Tools that are part of Cisco’s basic router and switch technologies enable network traffic monitoring. The company’s NetFlow is an example of a software feature that provides a key set of services for IP applications, including network traffic accounting, planning, security, and denial of service monitoring. NetFlow provides valuable information about network users and applications, peak usage times, and traffic routing, Boston said. “This is a very powerful tool that helps to identify what is transpiring in the network. Taking the initiative, Cisco also cobbled together other tools provided by specialty companies to provide an important suite of tools for managing the constant overview of network traffic.”

Several years ago, Cisco acquired a company with an endpoint intrusion prevention system. This rule-based software examines system activity and network traffic, determining which behaviors are normal and which may indicate an attack. “Called the Cisco Security Agent [CSA], this host-based software technology changed our lives,” Boston said. “This product was quickly deployed to 35,000 workstations within about a week and fundamentally changed the way our security people functioned. They no longer reacted to yesterday’s or today’s attacks. They no longer had to aggressively apply patches that came from Microsoft or others to close security holes.

“CSA bought time for the company by immediately stopping activities to insert malware. This product looked for specific types of anomalies on the network that were closely coordinated with how hackers inserted their software. As an example, if a user is on the network and someone tries to install malware, a defensive window pops up asking whether you are trying to install a piece [of] software. If not, the system informs the user to quickly kill their activity before it destroys the machine,” Boston said. “This a great example of a defense that looks for unusual or abnormal activity seeking to exploit equipment and provides a choice: Do you want this to happen?”

After CSA deployment the only problems have been when users override the system. This zero update software protection reduces emergency patching in response to vulnerability announcements, minimizing downtime and expenses. The visibility and control of sensitive data through this system protects against loss from both user actions and targeted malware.

The Department of Homeland Security has title authority to deal with critical infrastructure owned and operated by the private sector, Boston said. Military and government agencies by law are not allowed to assist private industry with cybersecurity. “The U.S. government operates with very capable people who have world-class IT knowledge and skills. In many cases, they have developed and employ capabilities that far exceed private industry. The nation needs to address how to share and harness government capabilities to help protect the rest of the critical infrastructure.”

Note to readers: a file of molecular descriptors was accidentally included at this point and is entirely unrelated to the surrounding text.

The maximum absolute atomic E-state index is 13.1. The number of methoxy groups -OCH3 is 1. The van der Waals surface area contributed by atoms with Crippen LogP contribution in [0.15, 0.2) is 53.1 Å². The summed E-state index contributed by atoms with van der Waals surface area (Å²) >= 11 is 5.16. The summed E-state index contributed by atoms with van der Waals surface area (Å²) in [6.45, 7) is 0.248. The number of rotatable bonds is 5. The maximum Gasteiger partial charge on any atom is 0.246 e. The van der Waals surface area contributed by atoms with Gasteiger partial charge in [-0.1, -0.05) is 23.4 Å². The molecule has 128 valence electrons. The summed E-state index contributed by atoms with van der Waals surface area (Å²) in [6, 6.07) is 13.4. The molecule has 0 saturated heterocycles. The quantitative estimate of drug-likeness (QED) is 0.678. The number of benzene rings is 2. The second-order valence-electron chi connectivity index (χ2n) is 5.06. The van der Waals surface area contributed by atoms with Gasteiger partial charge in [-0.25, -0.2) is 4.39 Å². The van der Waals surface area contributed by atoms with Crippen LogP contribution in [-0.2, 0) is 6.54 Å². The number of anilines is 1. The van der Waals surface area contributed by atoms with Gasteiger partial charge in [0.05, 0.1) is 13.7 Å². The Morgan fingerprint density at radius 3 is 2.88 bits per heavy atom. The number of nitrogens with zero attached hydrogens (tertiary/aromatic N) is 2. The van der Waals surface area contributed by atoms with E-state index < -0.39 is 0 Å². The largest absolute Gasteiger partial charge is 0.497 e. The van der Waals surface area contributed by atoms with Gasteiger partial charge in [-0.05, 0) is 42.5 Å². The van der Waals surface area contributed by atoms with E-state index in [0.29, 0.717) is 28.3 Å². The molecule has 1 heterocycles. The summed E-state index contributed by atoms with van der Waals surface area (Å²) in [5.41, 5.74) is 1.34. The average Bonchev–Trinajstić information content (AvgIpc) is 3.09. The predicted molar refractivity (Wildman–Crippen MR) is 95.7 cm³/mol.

Advanced persistent threats concern U.S. officials and other governments. These are threats based on technology providers who globalize their business, resourcing and assembling some products in far-flung parts of the world, Boston said. “The advanced persistent threat refers to products in this vast supply chain where adverse functions may have been embedded in some components or they have been modified by an adversary to perform in ways not intended.”

Cisco, working in conjunction with technology partners, is looking at how to deal with known cyber-attack vectors against hardware and software in its products. “We are doing a number of things to assure secure product life cycles in areas such as watermarking software and providing methods to verify its validity. Cisco also harnesses technology designed into its commercial systems to detect counterfeit chips embedded in products,” Boston said.

Another cybersecurity system involves Cisco’s SensorBase, which uses a rating scale to determine whether incoming traffic is from a known hostile host or a legitimate source. Cisco bought IronPort® in 2007, and SenderBase®, a reputation service, was part of that deal. IronPort provides a suite of products with high-performance and technically innovative solutions designed to secure organizations of all sizes. Deployed at the gateway to protect networks, IronPort enables a powerful perimeter defense. SenderBase evolved into SensorBase, which immediately drops connections to bad hosts based on their reputations.

“We have a great set of sensors to avoid anomalous attacks. Cisco knows what normal traffic looks like and how to quickly identify and avoid hostile traffic,” Boston said. “Strong relationships with service providers enable the company to ‘black hat’ hackers, identifying IP addresses that are part of hostile traffic. This feature enables turning off the ability of those IP addresses to communicate with us.”

Company experts study after-action reports from network attacks to learn and create better defenses. Cisco also shares information with the government on hostile actions. Constantly searching for ways to attract talent with the skills to deal with cybersecurity advances and evolving threats, Cisco develops the most innovative defenses possible, Boston said. Strong cybersecurity not only prevents information leaks and network damage, but also supports government cost-saving initiatives – cloud computing, telecommuting, and citizen self-service.

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Clarence A. Robinson, Jr., is the author of Battleground High, a book in progress on...